At the last media meeting with county manager Carl Classen, I handed him a copy of the Rolling Stone Magazine article on Rutherfordton. When I first heard of the existence of this article, I was impressed. Rutherfordton? In Rolling Stone magazine?
Perspective is a valuable tool. Forty years ago according to this article, there were concerns over the decimation of the textile industry within the county. The state of education was abysmal as many simply expected to do the rote labor at the mills.
A few idealistic souls supported integration. Women’s liberation demanded access to jobs and equal pay. The hippies wanted peace and love for everyone and left for college. The world could be changed.
Forty years later the state of the county address is:
a) little industry recovery for the county since the textile mills closed. The real estate bubble as a second home retirement community burst and scattered foreclosures, defaults, and mortgage fraud among the community.
b) education levels are still below par. Alternatives to college liberal arts degrees have vanished along with vocational schools
c) segregation may be reduced, but integration without consideration of race and color has not been realized. Just look at the makeup of the elected officials and governing bodies.
d) peace and love is replaced with internet games, facebook friendships, and worries about retirement incomes and medical bills.
What has changed? The STEP program is one of many that hopes to spur economic prosperity. At the very least it makes the citizens look at what is going on in this town. A few years ago, there was an unveiling of the Master Plan. A lot of work and planning went into its development and yet for the last few years it has sat on a shelf in Town Hall. Why was Rutherford accepted for this STEP program now? Perhaps these are a few of the considerations.
1) Main Street a.k.a. Hwy 221 is soon going to be bypassed by a better road that diverts traffic from passage through Rutherfordton. While many have considered the effect on homes being bought up, few are looking far enough ahead to see the economic impact of less traffic through the town.
2) Parking is an issue. While many curse court days when everyone is searching for parking for court appearances, these are the same people who support our restaurants, hardware stores, and professional services. After being in both Greenville and Hendersonville this past week, their downtowns have parking issues as well. They are easily overcome by those who WANT to shop downtown. Merchants in both places have attractive window displays, open doors to entice people in and sidewalk benchs. There was a welcoming feeling there.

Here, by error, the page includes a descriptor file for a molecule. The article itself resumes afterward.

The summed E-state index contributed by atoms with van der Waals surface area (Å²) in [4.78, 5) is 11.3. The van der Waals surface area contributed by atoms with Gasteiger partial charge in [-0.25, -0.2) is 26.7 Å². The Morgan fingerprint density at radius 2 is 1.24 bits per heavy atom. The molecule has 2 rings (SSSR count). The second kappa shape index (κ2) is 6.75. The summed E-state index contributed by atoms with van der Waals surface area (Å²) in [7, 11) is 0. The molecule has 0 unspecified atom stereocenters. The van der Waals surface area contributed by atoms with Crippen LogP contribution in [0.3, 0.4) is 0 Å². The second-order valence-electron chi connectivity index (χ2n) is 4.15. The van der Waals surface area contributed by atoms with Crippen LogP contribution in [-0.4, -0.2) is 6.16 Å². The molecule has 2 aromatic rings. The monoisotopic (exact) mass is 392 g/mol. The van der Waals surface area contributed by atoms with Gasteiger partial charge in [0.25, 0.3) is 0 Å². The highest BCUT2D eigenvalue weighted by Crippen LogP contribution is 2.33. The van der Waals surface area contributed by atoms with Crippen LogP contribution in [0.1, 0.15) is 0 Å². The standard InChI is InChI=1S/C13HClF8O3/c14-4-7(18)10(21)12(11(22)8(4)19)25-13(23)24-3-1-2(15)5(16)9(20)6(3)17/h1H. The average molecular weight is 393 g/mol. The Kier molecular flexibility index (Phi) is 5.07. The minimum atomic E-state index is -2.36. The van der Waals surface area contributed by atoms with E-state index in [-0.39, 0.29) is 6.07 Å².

3) Empty buildings are not only an eyesore but a testament to the failure of previous attempts to make a living in downtown Rutherfordton. Rundown houses on Main and Court Streets leave the impression that the people have nothing left for self preservation and care.
4) The good old boy mill network still exists. Jobs are handed over to the person you go to church with or worked alongside in the mills. Young people leave for better job opportunities and education for other parts of the state if they are able. The same people keep doing the same things and they wonder why nothing changes. Reach out to all citizens.
5) Rutherford County was the number one county for meth production a few years back. So while our terrain is not suitable for easy high speed internet access, it is a good one for growing weeds and producing drugs. We have a mighty fine airport.
There are challenges in every movement. Obstacles must be overcome and minds must change. People will create change and not just talk about it. Or else, my pitch for a followup article in Rolling Stone may be titled “Rutherfordton-still slowly dying.”